Gender Differences in the Careers of Academic Scientists and Engineers

Section 3. Tenure Analysis


We find evidence that among scientists and engineers working in academia, women are less likely to be employed in tenure-track positions than men who are similarly situated. If, however, we allow for gender differences in the effects of family characteristics, we find that gender differences in tenure-track placements are statistically insignificant. It appears that women who are married and have children are less likely to be employed in tenure-track positions than men who are married and have children.

We also find evidence that women are less likely to earn tenure than their male counterparts, partly because women are less likely to be employed in tenure-track positions. Family characteristics also appear to differentially influence tenure rates of men and women, both directly and indirectly through their relation to tenure-track placements. Some of our analyses suggest that women who have children later in their postdoctoral careers are more likely to earn tenure.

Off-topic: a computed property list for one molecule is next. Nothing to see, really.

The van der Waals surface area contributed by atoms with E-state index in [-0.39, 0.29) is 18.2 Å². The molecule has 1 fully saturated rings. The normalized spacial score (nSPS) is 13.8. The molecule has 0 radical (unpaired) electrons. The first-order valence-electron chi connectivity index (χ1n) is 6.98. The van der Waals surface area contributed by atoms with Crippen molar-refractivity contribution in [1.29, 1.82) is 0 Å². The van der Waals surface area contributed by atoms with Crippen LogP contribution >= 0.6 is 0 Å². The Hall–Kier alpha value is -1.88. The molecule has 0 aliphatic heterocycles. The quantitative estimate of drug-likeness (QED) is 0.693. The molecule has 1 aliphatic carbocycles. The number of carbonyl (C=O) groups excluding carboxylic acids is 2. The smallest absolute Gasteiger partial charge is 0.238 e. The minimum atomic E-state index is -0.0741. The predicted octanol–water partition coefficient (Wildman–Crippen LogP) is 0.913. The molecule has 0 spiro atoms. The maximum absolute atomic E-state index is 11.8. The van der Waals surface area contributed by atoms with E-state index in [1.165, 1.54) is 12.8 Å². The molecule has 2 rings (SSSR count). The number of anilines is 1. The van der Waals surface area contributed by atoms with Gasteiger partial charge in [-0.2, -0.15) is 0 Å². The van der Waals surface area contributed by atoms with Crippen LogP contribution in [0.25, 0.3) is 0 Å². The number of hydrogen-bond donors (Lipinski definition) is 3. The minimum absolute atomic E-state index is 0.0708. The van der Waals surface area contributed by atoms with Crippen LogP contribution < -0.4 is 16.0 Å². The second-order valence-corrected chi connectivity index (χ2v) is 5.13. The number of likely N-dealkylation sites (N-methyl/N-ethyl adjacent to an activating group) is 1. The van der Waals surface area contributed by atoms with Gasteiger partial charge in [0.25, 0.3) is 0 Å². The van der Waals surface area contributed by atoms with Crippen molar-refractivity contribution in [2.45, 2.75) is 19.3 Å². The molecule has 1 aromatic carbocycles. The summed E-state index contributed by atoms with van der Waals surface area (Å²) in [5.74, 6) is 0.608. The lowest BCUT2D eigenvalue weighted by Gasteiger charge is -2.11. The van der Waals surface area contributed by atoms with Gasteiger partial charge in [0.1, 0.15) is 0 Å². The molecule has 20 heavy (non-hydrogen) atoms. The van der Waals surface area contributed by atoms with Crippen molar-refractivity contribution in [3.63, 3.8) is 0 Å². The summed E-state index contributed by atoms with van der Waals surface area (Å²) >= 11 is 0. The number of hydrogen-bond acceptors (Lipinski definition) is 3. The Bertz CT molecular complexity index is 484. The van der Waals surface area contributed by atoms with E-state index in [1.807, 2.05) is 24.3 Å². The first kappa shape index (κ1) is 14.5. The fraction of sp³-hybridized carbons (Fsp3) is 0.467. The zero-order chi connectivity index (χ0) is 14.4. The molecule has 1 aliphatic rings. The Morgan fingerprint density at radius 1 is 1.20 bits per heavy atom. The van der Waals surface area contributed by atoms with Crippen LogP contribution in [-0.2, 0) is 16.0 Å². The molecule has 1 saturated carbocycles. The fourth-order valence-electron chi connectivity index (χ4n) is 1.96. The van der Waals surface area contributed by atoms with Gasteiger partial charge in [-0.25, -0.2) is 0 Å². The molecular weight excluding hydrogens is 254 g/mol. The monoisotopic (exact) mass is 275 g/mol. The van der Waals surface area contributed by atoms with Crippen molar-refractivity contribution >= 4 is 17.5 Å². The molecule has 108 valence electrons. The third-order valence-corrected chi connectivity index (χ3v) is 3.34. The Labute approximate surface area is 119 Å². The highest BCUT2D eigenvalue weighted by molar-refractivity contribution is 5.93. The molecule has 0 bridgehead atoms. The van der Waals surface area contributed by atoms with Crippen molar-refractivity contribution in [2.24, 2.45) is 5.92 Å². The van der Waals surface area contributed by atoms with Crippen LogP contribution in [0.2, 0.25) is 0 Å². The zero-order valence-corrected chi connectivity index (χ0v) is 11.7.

We have also looked at whether the characteristics of the employer and the primary work activities affect estimates of gender differences in tenure-track placements and tenure rates. Although these factors are related to tenure outcomes, we do not find consistent evidence that they account for gender differences in outcomes.

Phase I Tenure-Track Analysis top

Our Phase I analyses examine differences between the sexes in achieving career outcomes at specific points in postdoctoral career paths. Below we present and interpret the results of the Phase I analysis of the tenure-track rate. The tenure-track rate is the proportion of doctorate recipients who report that they either are on tenure track or have earned tenure at academic institutions. We report data on tenure-track rates by sex and then describe the results of our multivariate analyses of how female scientists and engineers fare relative to men in obtaining academic tenure-track positions.

Phase I Tenure-Track Rates by Sex top